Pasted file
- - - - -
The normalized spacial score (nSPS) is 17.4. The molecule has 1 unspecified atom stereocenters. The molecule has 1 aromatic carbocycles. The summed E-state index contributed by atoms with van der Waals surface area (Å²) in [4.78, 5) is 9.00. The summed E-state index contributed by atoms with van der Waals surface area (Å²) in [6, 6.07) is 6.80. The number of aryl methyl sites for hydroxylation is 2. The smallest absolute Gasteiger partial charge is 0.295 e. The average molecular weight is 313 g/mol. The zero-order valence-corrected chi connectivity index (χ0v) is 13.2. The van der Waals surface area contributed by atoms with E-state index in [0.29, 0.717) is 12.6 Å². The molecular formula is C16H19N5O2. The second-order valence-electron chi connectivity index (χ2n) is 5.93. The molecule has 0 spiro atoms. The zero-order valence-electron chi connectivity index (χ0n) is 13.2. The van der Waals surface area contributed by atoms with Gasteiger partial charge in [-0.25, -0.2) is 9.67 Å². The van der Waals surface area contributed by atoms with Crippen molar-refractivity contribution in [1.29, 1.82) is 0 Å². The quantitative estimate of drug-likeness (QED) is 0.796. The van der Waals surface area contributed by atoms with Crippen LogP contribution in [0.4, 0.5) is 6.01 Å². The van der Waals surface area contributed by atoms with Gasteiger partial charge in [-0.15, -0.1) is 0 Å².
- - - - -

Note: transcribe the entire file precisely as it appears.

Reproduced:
The normalized spacial score (nSPS) is 17.4. The molecule has 1 unspecified atom stereocenters. The molecule has 1 aromatic carbocycles. The summed E-state index contributed by atoms with van der Waals surface area (Å²) in [4.78, 5) is 9.00. The summed E-state index contributed by atoms with van der Waals surface area (Å²) in [6, 6.07) is 6.80. The number of aryl methyl sites for hydroxylation is 2. The smallest absolute Gasteiger partial charge is 0.295 e. The average molecular weight is 313 g/mol. The zero-order valence-corrected chi connectivity index (χ0v) is 13.2. The van der Waals surface area contributed by atoms with E-state index in [0.29, 0.717) is 12.6 Å². The molecular formula is C16H19N5O2. The second-order valence-electron chi connectivity index (χ2n) is 5.93. The molecule has 0 spiro atoms. The zero-order valence-electron chi connectivity index (χ0n) is 13.2. The van der Waals surface area contributed by atoms with Gasteiger partial charge in [-0.25, -0.2) is 9.67 Å². The van der Waals surface area contributed by atoms with Crippen molar-refractivity contribution in [1.29, 1.82) is 0 Å². The quantitative estimate of drug-likeness (QED) is 0.796. The van der Waals surface area contributed by atoms with Crippen LogP contribution in [0.4, 0.5) is 6.01 Å². The van der Waals surface area contributed by atoms with Gasteiger partial charge in [-0.15, -0.1) is 0 Å².